Ideally, it will be a CD/vinyl release, with GODHEADSCOPE and stroszek alternating tracks in a more integrated fashion than is typical of splits. But we have not yet reached a deal with a label to release it. We are open to interesting and serious offers.

HH:  How large of a part will you be playing on the next Dormant album?

MR:  The process is still young and unfolding. I’m contributing clean vocals and piano. I also act periodically as a sounding board for Todd Paulson, providing feedback and constructive criticism.

I’m quite excited to be working on it, and feel honored that Todd trusts me with his vision and music. That trust—working on behalf of someone else’s creative expression—is something I take very seriously indeed. It’s a sacred thing, and a privilege.

I have a very, very good feeling about the next Dormant album. Todd is on top of his game, and I won’t accept anything less from myself on his behalf.

HH:  What was the epiphany like when you read 'The Philosophy of Loyalty' by Josiah Royce?  Did you know immediately that you had to write into this atmosphere?
MR:  I first read Royce’s The Philosophy of Loyalty as an undergraduate in college, about 10 or 11 years ago. To be honest, I did not really understand the book at the time. Royce’s argument is one that I think requires some life experience to appreciate and admire fully. I think it requires seeing Royce’s core insights—that there is no worthwhile self without a legitimate cause that dignifies the causes of others, and so forth—embodied practically in your own life, as you work with others to build careers, callings, homes, families, workplaces, compositions, artworks, and so forth, before you really “get it.”

I “got it” first outside of music. But when I began to reflect on my work in GODHEADSCOPE and what the project means to me, I “got it” musically as well.

Perhaps the greatest lesson I have taken so far from GODHEADSCOPE is that, at its best and most worthwhile, composition is an expression of loyalty. Although the music arises from my actions, it is distinct from me and requires my commitment and my willingness to learn. I trust that I will find listeners who are willing to join in the journey and the conversation if I do this well.

In retrospect, perhaps there is a hint of Royce in the name “GODHEADSCOPE.”

HH:  Your poetry seems to be an immensely personal aspect of your life based off what I've read on your website.  Does your poetry find other uses in your life besides your music projects?
MR:  Poetry is personal to me because it is social. In the end, each poem depends for better or worse on my own artistic judgments. But I work over my lyrics with other poets and friends whose judgment I trust.

As my life gets busier, I write less poetry outside of music. But one gratifying consequence of this increased focus is that GODHEADSCOPE has become more literary, subtle, and complex—and increasingly social. I’m grateful for the friendship and perspectives of those who join me in the process.

HH:  Can we inquire as to what you have majored in / are currently attending college for?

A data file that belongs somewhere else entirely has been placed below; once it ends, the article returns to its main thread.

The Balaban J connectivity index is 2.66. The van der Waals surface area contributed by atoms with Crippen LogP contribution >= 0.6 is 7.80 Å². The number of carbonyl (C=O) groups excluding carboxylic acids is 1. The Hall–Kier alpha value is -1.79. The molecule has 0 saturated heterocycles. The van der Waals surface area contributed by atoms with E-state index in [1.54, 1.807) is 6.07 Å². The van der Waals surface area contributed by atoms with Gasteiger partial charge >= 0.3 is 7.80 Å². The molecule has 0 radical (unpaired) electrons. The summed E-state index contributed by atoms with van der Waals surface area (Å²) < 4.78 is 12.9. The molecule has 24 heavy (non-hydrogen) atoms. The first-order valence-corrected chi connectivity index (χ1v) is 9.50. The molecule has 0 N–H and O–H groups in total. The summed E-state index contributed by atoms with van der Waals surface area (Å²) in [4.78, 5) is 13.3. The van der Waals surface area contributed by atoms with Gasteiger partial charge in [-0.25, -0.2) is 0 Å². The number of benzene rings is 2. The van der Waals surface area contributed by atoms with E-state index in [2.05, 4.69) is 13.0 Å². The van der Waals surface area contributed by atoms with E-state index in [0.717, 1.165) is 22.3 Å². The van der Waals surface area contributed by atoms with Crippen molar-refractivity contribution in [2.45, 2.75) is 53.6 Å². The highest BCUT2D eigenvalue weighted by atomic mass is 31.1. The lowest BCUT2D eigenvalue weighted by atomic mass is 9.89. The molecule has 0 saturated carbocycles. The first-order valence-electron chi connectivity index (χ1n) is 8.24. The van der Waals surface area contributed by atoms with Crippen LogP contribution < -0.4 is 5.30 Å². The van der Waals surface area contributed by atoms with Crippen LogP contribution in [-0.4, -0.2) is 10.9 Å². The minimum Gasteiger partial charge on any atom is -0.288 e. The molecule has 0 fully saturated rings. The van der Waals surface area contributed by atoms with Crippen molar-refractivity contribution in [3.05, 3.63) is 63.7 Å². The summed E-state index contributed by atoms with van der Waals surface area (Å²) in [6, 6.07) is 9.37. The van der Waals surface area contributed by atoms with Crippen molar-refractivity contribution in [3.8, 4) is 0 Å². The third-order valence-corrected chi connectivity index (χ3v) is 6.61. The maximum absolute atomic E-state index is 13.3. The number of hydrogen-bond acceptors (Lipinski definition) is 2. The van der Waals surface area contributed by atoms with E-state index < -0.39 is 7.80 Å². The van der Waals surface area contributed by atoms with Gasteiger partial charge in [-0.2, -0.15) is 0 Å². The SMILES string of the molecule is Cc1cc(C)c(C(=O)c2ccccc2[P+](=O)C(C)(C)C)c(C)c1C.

MR:  I hold a Ph.D. in Education, and master’s and bachelor’s degrees in Philosophy. This is, no doubt, why I approach composition as a form of learning.

HH:  Has where you've grown up had an effect on you as an artist/musician?

MR:  I grew up in Texas. I think Texas’ primary musical influence on me was vocal. Think Waylon Jennings and Ruthie Foster—vocal resonance that transfigures suffering through a joyful noise. I aspire to that.

HH:  A City out of Sight came across to me as a rather spiritual experience.  Does spirituality have a large part in your life, and if so what do you focus your beliefs towards?  Can you give us insight into your spiritual side?
MR: The spiritual or moral sense behind “A City Out of Sight,” at least to my ear, is very complex. Hopeful to the end, and quick to embrace a legitimate cause for celebration—but thoroughly conscious of, and even steeped in, the burdens of living. Dancers whirling in alleys, like flowers springing from cracked sidewalks.

I’m content to let that sense of spiritual tension serve as a fair expression of my personal disposition and aspiration—with the caveat that, like any artwork, this expression is only partial, and has a logic and life of its own.

HH:  Is there anything that is important to you on a political basis?

MR:  The music speaks for itself. At its best, it invites conversation and dialogue.

HH:  It seems that you're fairly close with your father as he handled at least the photographic side of the artwork for A City out of Sight.  How much has his artistic side influenced you as an artist growing up?
MR:  When I was growing up, I attended my father’s poetry readings. He also published a chapbook of poetry when I was fairly young, which still sits on my bookshelf, next to a more recent collection.

Although young kids sometimes get restless listening to adults read poetry, and I was probably no exception, I always understood that something very serious was happening. It made an impression on me. It gave me one of my first models of what it means to be loyal to one’s craft without being limited by it, and to keep family, art, and profession poised in a reasonable, if always changing balance.

My father and I spend a good deal of time working over my poetry for GODHEADSCOPE, and my first inclination for artwork is to look to his photography. It’s a very meaningful collaboration for me, and I like to think that we learn a lot from each other in the process. We’re closer now than at any other time.

HH:  That's it for us!  Thank you again for the interview, and if you have anything further to say please feel free to say it here!

MR:  Thanks, Sage, for the opportunity to talk! I really appreciate your questions, and your very kind words about “A City Out of Sight.” I’m very pleased that the album found a place with you.